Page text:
There are many kinds of job interviews and many ways to answer the questions asked. This leaflet looks at the types of interviews and questions you’re most likely to encounter from the point of view of recruiters. Having the right answers, of course, is up to you.
A job interview may seem like a minefield. In fact, it’s nothing other than a procedure for exchanging information. From the employer’s perspective, an interview is a chance to find out more about a selected applicant. From your perspective, it’s an opportunity to show that you are qualified for the position and distinguish yourself from other applicants. It also lets you learn more about the responsibilities associated with the position, the organization’s management style and work environment and any other aspects that can help you make an informed decision.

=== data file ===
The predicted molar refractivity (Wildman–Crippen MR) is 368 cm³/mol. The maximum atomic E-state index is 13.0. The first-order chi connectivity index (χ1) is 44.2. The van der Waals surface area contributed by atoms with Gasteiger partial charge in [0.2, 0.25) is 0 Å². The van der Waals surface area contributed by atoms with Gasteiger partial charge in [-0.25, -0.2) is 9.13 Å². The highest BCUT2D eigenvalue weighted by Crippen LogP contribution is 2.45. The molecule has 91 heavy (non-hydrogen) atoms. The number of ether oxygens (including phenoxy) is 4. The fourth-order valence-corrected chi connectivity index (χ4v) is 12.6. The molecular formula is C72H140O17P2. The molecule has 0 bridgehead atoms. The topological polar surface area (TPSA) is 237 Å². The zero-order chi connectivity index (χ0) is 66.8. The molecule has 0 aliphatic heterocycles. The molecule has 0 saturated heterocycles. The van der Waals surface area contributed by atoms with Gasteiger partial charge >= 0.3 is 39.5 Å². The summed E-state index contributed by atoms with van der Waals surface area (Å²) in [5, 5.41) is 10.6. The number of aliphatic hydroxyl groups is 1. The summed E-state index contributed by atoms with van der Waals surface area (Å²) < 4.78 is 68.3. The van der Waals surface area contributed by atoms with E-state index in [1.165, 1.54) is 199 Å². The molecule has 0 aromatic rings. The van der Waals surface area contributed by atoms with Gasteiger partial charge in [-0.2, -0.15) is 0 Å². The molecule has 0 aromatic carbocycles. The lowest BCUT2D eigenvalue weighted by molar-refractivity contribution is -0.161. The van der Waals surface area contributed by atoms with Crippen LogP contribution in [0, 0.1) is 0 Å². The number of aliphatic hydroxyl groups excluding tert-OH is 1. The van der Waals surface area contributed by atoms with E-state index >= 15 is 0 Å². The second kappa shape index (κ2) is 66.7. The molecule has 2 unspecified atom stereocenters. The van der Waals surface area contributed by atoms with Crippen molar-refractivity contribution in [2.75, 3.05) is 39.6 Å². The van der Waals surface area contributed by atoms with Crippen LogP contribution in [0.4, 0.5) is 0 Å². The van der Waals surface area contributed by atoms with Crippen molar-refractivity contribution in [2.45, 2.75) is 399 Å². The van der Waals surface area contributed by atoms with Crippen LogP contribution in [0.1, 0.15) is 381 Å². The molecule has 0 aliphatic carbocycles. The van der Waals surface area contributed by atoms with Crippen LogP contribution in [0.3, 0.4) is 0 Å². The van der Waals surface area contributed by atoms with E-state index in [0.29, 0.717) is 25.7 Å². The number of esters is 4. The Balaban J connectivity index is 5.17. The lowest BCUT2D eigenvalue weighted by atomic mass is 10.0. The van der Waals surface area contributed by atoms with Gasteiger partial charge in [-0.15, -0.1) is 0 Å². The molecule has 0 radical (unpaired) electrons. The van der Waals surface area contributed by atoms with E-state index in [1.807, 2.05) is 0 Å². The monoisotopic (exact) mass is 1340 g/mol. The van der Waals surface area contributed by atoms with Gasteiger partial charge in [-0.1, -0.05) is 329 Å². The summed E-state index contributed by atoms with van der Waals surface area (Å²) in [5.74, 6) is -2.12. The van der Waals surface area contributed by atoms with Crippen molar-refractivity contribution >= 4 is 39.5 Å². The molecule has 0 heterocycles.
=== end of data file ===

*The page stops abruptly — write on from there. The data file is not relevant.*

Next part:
Given the current context, companies are very cautious in their approach to recruitment. Human resources specialists select applicants based on capabilities linked directly to specific tasks. During job interviews, they not only verify the applicant’s skills but also assess the person’s ability to adapt to change and fit into the company’s work environment. Above all, they look for applicants who can deliver expertise that exceeds the job’s requirements.
The recruitment process involves at least two interviews. Third and fourth interviews are not unusual, however, and applicants may also be invited to take tests. Companies with a human resources department assign recruitment specialists to meet applicants for an initial screening. The goal of this meeting is to examine the applicant’s attitude, motivation and ability to adapt and perform tasks within the organization. The recruiter does not always have the technical knowledge to assess the applicant’s level of experience but can generally complete a preliminary assessment. It is also the recruiter who recommends further consideration of the applicant.